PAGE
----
Cheers,
Peter

Peter U
10-03-2013, 11:18 AM
More Soldbuch images.

Peter U
10-03-2013, 11:19 AM
His motorcycle driving license.

Peter U
10-03-2013, 11:20 AM
The last letter he wrote to his parents and the repley his mother got from the city of Düren where she was looking for the place where her son was KIA.

Peter U
10-03-2013, 11:22 AM
Some still pictures I found from the propaganda movie made of the start of the bulge offensive.

pzjgr
10-03-2013, 12:06 PM
Wow, thats some amazing stuff, and fantastic research....It really puts a face and an individual story on what is generally just another nameless/faceless soldier of the second world war...very sad too.

As an aside, how many Soldbuch's (roughly) do you think you have in your collection.

I have been partial to Soldbuchs myself, and have a dozen or so in my collection...some of which I have posted here for a more "in-depth" analysis than I am able to do!

waffenmeister
10-03-2013, 01:32 PM
Thanks for another great read. I would love to be able to read those two letters.

Peter U
10-03-2013, 04:04 PM
Thanks for another great read. I would love to be able to read those two letters.

Hello WM,

I have read the letter and it is a typical letter that a soldier writes to his parents, he is asking about there health, his father is doing some paint work inside and he asks how the work progresses and he has sent 50.00 Marks home to put in the family budget.
These fieldpost letters all went through a censor so they seldomly or even never have details about the military live in them.


Cheers,
Peter

Peter U
10-03-2013, 04:12 PM
Wow, thats some amazing stuff, and fantastic research....It really puts a face and an individual story on what is generally just another nameless/faceless soldier of the second world war...very sad too.

As an aside, how many Soldbuch's (roughly) do you think you have in your collection.

I have been partial to Soldbuchs myself, and have a dozen or so in my collection...some of which I have posted here for a more "in-depth" analysis than I am able to do!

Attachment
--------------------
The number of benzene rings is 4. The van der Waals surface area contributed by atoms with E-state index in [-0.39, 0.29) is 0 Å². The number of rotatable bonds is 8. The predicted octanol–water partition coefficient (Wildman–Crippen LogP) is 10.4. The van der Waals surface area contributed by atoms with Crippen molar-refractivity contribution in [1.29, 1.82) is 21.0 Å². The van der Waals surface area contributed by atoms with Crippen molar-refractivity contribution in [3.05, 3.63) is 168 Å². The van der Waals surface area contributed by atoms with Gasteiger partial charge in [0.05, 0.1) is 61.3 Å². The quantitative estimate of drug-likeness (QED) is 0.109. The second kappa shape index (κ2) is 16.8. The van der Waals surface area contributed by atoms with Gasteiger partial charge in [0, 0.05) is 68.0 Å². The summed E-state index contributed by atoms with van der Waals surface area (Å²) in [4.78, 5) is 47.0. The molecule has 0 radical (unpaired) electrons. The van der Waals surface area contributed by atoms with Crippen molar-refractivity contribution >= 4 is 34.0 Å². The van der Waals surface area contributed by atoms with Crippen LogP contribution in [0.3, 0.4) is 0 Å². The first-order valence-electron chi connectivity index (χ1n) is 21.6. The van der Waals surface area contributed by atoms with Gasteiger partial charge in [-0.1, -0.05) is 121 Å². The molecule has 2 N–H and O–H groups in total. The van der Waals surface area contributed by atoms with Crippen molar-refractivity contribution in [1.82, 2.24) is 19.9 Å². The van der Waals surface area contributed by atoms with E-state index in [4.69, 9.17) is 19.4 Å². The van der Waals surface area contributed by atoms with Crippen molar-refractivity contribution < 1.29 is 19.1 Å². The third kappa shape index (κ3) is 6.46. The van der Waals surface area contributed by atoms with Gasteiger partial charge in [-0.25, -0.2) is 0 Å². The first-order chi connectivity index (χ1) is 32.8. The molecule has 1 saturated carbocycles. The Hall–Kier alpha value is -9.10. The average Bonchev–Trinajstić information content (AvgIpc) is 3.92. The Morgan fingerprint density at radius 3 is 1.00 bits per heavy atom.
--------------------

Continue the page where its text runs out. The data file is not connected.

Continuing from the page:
Hello Pzjgr,

These items indeed put a face on an otherwise anonimous story.


In my collection I have +/- 75 Soldbucher which is actually quite modest for a Soldbuch collection; but I must add that I'am not only a collector of Soldbucher, I also collect WW2 helmets, Pickelhaube....etc and documents from that span a period from the French revolution till WW2.
The oldest paybook in my collection is a "Livret Militaire" from 1807 of a Belgian soldier that served as a conscript in Napoleons army for seven years.


Cheers,
Peter

jack944
10-03-2013, 08:33 PM
Keep them coming...always fun to read.:thumbsup:

BerlinerLuebecker
10-04-2013, 06:29 PM
The oldest paybook in my collection is a "Livret Militaire" from 1807 of a Belgian soldier that served as a conscript in Napoleons army for seven years.


That is awesome! Do you happen to have pictures taken of that one? I'm very interested in foreign conscripted troops in the Grande Armee.

Peter U
10-05-2013, 02:21 PM
That is awesome! Do you happen to have pictures taken of that one? I'm very interested in foreign conscripted troops in the Grande Armee.

Hi BL,

One of these days I'll make a thread about these first empire paybooks.
Present day Belgium was a part of the French empire and Belgian departments were equal to other French departments, although French wasn't their native language technically these conscripts weren't foreign troops in the Grand Armee.


Cheers,
Peter

CanadianAR
10-05-2013, 06:18 PM
thanks for sharing, these items give us a glimpse into the soldiers life, more so then a k98 or helmet can do.

Peter U
02-15-2015, 04:53 AM
Recently I visited his grave in the German army cemetery in Lommel.

Peter U
03-31-2018, 06:39 AM
An update on this thread.

Last week I was able to add an EKII document of the 3th company of Sturmpanzer Abteilung 217 to my collection.
The signature is a printed version of Hasso von Manteuffel, he is alas one of those personalities that only seldomly handsigned this type of award document, nevertheless I find an interesting piece of this small unit.